Recent research suggests that Tyrosine has the potential to treat premenstrual syndrome, chronic fatigue syndrome, cardiovascular disease, and certain substance dependencies or addictions[vii].

 

If you are taking L-Tyrosine, you should be careful to avoid food such as broccoli, Brussel sprouts, spinach, soybeans, etc. as all of these foods have a tendency to interfere with proper thyroid function, and can lead to an actual overdose of L-Tyrosine. 

 

L-Tyrosine is also a stimulatory amino acid, which means that it is likely to interact with other drugs or supplements.  You should let your doctor know if you are taking any medications that affect your dopamine and norepinephrine levels (ex. Levodopa)[viii]

 

You should also avoid taking L-Tyrosine if you suffer from chronic migraine, as tyrosine can occasionally trigger migraine headaches and/or digestive upset.

 

Other Treatment Options

In addition to taking L-Tyrosine, hypothyroidism is normally treated with a prescription of artificial thyroid replacement drugs like Synthroid or Cytomel. 

 

Natural supplements like Thyromate[ix], which contains L-Tyrosine along with other useful vitamins and minerals, may be prescribed in addition to artificial thyroid replacers to help support the thyroid. 

 

Because maintaining the proper balance of thyroid hormones in your body is key to managing the condition, your doctor will likely need to monitor you for up to 8 weeks to ensure that you are on the correct dosage and that the medication is benefitting you.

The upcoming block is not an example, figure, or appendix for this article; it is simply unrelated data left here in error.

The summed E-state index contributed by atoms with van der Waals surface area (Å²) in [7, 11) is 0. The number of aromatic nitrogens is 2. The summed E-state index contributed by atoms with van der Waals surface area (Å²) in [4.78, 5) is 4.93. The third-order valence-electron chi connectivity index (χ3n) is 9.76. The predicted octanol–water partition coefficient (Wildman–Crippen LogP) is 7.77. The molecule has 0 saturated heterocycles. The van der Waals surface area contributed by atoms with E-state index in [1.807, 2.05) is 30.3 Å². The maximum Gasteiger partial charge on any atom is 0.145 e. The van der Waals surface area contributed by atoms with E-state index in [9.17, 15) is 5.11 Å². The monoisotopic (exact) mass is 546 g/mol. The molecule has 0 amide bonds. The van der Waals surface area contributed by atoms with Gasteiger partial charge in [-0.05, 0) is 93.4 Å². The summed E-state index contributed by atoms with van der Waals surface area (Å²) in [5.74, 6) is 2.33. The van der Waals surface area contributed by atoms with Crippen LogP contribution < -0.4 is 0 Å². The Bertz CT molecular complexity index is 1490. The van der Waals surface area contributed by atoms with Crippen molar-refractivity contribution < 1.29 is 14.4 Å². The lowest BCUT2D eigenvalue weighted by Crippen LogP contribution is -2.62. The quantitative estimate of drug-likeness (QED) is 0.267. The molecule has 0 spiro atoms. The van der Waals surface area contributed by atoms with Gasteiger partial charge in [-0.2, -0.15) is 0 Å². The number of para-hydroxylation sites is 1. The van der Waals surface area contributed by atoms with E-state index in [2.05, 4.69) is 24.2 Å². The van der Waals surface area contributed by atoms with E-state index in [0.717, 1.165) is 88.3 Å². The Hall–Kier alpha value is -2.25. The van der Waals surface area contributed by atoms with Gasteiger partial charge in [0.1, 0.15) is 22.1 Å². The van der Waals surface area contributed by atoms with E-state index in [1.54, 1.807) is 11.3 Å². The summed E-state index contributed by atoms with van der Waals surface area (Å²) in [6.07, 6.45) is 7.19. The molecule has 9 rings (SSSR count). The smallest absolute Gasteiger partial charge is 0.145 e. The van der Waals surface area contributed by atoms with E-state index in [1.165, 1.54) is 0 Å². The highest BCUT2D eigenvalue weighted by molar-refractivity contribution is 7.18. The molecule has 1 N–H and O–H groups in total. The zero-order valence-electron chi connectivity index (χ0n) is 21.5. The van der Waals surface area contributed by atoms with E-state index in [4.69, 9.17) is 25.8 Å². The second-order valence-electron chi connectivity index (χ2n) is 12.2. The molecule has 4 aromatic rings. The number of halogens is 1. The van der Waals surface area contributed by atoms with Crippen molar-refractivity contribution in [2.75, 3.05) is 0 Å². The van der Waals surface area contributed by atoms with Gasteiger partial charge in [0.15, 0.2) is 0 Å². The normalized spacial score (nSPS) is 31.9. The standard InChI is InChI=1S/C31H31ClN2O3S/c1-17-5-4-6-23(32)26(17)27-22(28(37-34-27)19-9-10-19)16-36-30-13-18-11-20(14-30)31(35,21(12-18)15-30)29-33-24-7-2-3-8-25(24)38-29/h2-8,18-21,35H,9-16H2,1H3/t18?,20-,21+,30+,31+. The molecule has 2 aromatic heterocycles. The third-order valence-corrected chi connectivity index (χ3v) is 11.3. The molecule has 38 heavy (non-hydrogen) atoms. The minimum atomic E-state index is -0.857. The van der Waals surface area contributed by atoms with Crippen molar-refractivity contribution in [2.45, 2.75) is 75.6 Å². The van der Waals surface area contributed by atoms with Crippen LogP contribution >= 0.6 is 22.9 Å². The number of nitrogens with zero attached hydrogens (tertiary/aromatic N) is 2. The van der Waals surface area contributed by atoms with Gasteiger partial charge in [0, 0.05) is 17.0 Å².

If you suffer from hypothyroidism, or believe that it may be a possibility, talk to your doctor about adding L-Tyrosine to your regimen. 

 

While L-Tyrosine should not be used in place of other thyroid replacement medications, adding it as a supplement can help induce mental alertness (especially during times of stress), can ease the symptoms of depression and insomnia, and can help promote an overall feeling of wellness that you may have been lacking before.

 

References:

[i] https://www.thyroid.org/media-main/about-hypothyroidism/

[ii] https://www.mayoclinic.org/diseases-conditions/hypothyroidism/symptoms-causes/syc-20350284

[iii]  https://www.ncbi.nlm.nih.gov/pmc/articles/PMC292197/

[iv] https://www.ncbi.nlm.nih.gov/pmc/articles/PMC1863555/

[v] https://www.ncbi.nlm.nih.gov/pmc/articles/PMC4798095/

[vi]  https://www.ncbi.nlm.nih.gov/pmc/articles/PMC292197/

[vii]  https://www.thyromate.com/formula

[viii]  https://www.ncbi.nlm.nih.gov/pmc/articles/PMC292197/

[ix]  https://www.ncbi.nlm.nih.gov/pmc/articles/PMC292197/

 

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Fish Oil and Thyroid Relationship

Fish Oil and Thyroid Relationship

Approximately 300 million people around the world suffer from thyroid disorders.

 

Genetics, as well as environmental exposure, are common risk factors for the disease.

 

The most prevalent thyroid conditions are hypothyroidism and hyperthyroidism, and, according to a study by Bajaj et al, leaving them untreated can lead to the development of many maladies, particularly cardiovascular disorders.

 

With that being said, fish oil’s benefits on heart health has been touted as the new savior for people at risk of developing cardiovascular disease due to thyroid dysfunction.

 

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Hypothyroidism and Carpal Tunnel Syndrome: How Are These Related?

Hypothyroidism and Carpal Tunnel Syndrome: How Are These Related?

Hypothyroidism and Carpal Tunnel Syndrome (CTS) are believed to have a direct relationship. Do you experience tingling, numbness, and weakness in your fingers, hand, wrist, and forearm?

 

You might not know it, but it's likely that aside from carpal tunnel syndrome, you're also suffering from hypothyroidism. Yes, there is a connection between thyroid function and carpal tunnel syndrome, a painful nerve symptom.